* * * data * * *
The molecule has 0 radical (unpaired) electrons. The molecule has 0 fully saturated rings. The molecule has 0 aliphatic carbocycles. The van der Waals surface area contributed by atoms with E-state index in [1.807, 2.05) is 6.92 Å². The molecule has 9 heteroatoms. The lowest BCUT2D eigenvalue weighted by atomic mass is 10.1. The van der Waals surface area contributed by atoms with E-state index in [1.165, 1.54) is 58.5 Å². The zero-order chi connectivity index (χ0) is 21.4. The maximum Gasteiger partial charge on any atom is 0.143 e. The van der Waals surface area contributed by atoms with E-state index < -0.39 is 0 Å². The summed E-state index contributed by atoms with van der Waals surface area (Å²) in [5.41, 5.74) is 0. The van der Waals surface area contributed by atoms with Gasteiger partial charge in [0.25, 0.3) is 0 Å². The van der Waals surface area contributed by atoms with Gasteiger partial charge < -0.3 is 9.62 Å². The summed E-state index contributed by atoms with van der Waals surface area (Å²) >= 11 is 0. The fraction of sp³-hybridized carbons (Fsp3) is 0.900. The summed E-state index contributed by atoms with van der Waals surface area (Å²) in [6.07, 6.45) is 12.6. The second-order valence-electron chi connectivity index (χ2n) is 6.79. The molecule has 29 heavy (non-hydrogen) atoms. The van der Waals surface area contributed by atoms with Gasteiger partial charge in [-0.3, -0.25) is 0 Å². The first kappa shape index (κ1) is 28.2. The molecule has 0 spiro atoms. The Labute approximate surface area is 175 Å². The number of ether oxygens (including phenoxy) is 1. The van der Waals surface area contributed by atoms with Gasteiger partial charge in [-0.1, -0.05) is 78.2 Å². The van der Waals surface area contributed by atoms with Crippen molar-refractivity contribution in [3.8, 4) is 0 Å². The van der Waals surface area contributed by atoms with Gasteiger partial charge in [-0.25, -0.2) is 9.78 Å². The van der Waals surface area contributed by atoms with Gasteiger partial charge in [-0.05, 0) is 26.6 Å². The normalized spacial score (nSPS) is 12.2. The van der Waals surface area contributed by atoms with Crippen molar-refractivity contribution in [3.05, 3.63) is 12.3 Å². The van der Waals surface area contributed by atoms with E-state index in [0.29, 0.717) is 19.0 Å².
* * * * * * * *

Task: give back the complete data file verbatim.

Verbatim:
The molecule has 0 radical (unpaired) electrons. The molecule has 0 fully saturated rings. The molecule has 0 aliphatic carbocycles. The van der Waals surface area contributed by atoms with E-state index in [1.807, 2.05) is 6.92 Å². The molecule has 9 heteroatoms. The lowest BCUT2D eigenvalue weighted by atomic mass is 10.1. The van der Waals surface area contributed by atoms with E-state index in [1.165, 1.54) is 58.5 Å². The zero-order chi connectivity index (χ0) is 21.4. The maximum Gasteiger partial charge on any atom is 0.143 e. The van der Waals surface area contributed by atoms with E-state index < -0.39 is 0 Å². The summed E-state index contributed by atoms with van der Waals surface area (Å²) in [5.41, 5.74) is 0. The van der Waals surface area contributed by atoms with Gasteiger partial charge in [0.25, 0.3) is 0 Å². The van der Waals surface area contributed by atoms with Gasteiger partial charge < -0.3 is 9.62 Å². The summed E-state index contributed by atoms with van der Waals surface area (Å²) >= 11 is 0. The fraction of sp³-hybridized carbons (Fsp3) is 0.900. The summed E-state index contributed by atoms with van der Waals surface area (Å²) in [6.07, 6.45) is 12.6. The second-order valence-electron chi connectivity index (χ2n) is 6.79. The molecule has 29 heavy (non-hydrogen) atoms. The van der Waals surface area contributed by atoms with Gasteiger partial charge in [-0.3, -0.25) is 0 Å². The first kappa shape index (κ1) is 28.2. The molecule has 0 spiro atoms. The Labute approximate surface area is 175 Å². The number of ether oxygens (including phenoxy) is 1. The van der Waals surface area contributed by atoms with Gasteiger partial charge in [-0.1, -0.05) is 78.2 Å². The van der Waals surface area contributed by atoms with Crippen molar-refractivity contribution in [3.8, 4) is 0 Å². The van der Waals surface area contributed by atoms with Gasteiger partial charge in [-0.25, -0.2) is 9.78 Å². The van der Waals surface area contributed by atoms with Gasteiger partial charge in [-0.05, 0) is 26.6 Å². The normalized spacial score (nSPS) is 12.2. The van der Waals surface area contributed by atoms with Crippen molar-refractivity contribution in [3.05, 3.63) is 12.3 Å². The van der Waals surface area contributed by atoms with E-state index in [0.29, 0.717) is 19.0 Å².